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    President’s Council of Advisors on Science and Technology Releases Report on Health Information Technology

    The President’s Council of Advisors on Science and Technology announced (pdf) the release of a new report on health information technology, which includes a discussion of privacy issues. The report is “Realizing the Full Potential of Health Information Technology to Improve Healthcare for Americans: The Path Forward” (pdf). The White House says: “Unlike conventional electronic health records, which are effectively digital versions of paper charts that are trapped in the offices where they are created, such a [health information-sharing infrastructure] system would allow health data to follow patients wherever they are, with appropriate privacy protection and patient control, while giving patients’ various doctors a more complete picture of those patients’ medical conditions and needs.” The White House also says:

    The report […] calls upon the Federal government to facilitate the widespread adoption of a “universal exchange language” that allows for the transfer of relevant pieces of health data while maximizing privacy. Reflecting input from industry and IT experts, privacy groups, healthcare professionals, and others, the report provides specific recommendations for cultivating an information technology (IT) ecosystem that facilitates the real-time exchange of patient information in order to modernize diagnosis and treatment, improve public health, enhance the privacy and security of personal data, and create new high-technology markets and jobs while catalyzing healthcare-related economic reforms needed to address our Nation’s long-term fiscal challenges.

    The report notes that the Health Insurance Portability and Accountability Act (HIPAA) of 1996, which created minimum standards (or “a floor”) for medical privacy protections, has failed to adequately protect patient privacy.

    A patient cannot make meaningful privacy choices unless he or she understands the flows and uses of information and can therefore make informed choices. That is not the reality today. In practice, the current consent model mandated by HIPAA rarely allows fully informed choices. HIPAA allows many common disclosures (for example, for treatment, payment, and healthcare operations) without any consent at all. Some other disclosures are allowed unless the patient specifically opts­out. Some particular transactional flows of data require patient approval, but patients have little real information about those flows or the uses to which they will be put. As seen by the patient, HIPAA protection is often little more than “sign here to acknowledge that you understand your rights under HIPAA,” which, of course, few patients do.

    The report recommends an exchange process, which will give patients more control over who has access to their medical data.

    We believe that a universal exchange language based on tagged data elements will allow the design of much better privacy and security protection than currently exists for either paper or electronic sys­tems, for two principal reasons. First, the ability to tag an individual piece of data with privacy­related information, as part of its metadata, enhances privacy safeguards. Second, because tagged data ele­ ment exchange protocols are designed to be efficient for the rapid exchange of small pieces of data, it is feasible to use security protocols that involve multiple exchanges of challenge and response. We illustrate these points in this and the next subsection.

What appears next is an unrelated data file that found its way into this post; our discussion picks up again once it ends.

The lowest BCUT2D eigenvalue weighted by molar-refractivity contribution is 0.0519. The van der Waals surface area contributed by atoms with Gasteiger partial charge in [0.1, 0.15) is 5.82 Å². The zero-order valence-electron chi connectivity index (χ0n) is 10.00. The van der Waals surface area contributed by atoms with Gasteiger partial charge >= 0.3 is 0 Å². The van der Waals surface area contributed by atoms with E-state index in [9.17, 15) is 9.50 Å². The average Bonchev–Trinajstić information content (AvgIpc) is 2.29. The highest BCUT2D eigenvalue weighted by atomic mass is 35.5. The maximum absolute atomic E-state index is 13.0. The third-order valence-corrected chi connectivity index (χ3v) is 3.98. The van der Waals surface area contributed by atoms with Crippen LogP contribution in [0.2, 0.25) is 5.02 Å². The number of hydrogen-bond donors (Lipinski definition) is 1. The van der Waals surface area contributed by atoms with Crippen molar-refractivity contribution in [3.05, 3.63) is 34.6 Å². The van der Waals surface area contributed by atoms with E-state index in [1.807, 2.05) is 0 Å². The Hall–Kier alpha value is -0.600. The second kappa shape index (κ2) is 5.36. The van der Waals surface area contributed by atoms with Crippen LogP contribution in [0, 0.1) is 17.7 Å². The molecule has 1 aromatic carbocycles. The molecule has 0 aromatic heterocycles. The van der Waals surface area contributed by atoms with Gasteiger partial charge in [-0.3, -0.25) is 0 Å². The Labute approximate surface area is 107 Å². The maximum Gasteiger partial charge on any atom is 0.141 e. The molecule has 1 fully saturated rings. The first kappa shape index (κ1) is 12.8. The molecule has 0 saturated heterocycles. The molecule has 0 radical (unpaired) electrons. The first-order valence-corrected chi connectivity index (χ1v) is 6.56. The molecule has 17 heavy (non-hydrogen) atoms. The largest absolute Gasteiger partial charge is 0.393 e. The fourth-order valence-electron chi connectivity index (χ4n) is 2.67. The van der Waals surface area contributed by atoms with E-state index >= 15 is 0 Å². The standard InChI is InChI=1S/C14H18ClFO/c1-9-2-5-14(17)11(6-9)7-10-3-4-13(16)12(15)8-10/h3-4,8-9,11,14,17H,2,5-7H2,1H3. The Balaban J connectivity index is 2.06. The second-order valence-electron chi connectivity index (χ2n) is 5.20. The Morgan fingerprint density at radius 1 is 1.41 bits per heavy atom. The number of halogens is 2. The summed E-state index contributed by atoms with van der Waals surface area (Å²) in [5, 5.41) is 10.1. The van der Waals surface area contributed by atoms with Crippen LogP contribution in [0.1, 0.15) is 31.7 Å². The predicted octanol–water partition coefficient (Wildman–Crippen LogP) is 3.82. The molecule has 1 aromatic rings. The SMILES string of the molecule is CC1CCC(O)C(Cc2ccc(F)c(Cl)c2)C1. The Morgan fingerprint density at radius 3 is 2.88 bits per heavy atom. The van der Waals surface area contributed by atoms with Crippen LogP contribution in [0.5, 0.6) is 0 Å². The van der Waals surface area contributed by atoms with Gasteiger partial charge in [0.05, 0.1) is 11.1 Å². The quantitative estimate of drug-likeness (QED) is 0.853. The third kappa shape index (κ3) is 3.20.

However, the report also notes that “this model is only as good as the level of security applied to the data itself. If an unauthorized user can compromise data security, and not get caught in doing so, then he can also compromise any patient privacy model.” Therefore:

    A health IT infrastructure needs to provide significantly better security than traditional paper records in all respects. It must be designed with very strong technical protection against remote, bulk attacks that compromise large numbers of records, because paper records do not have this vulnerability. The security of a single individual’s information needs both technical protection and also protection by regulation and criminal law. Technical protection alone cannot prevent the suborning of otherwise authorized individuals, but it can greatly raise the bar by making them likely to get caught.

    In today’s healthcare sector, there is an astounding range of security practices in handling electronic data, ranging from excellent to poor. Importantly, there is little consistency in security practices. Sloppy practices have led to system failures at multiple levels, such as the massive compromise of personal data in a stolen laptop computer or a burglarized hard disk drive. In a well­designed system, as one example, it should be technically impossible for any individual to aggregate large numbers of records in an exportable format, and there should be multiple layers of real­time auditing to be sure that it is not in fact happening.

    The report also makes recommendations for how to create a secure exchange system in terms of technology — including encryption, two-factor authentication and auditing. There are more interesting points in the full report (pdf).

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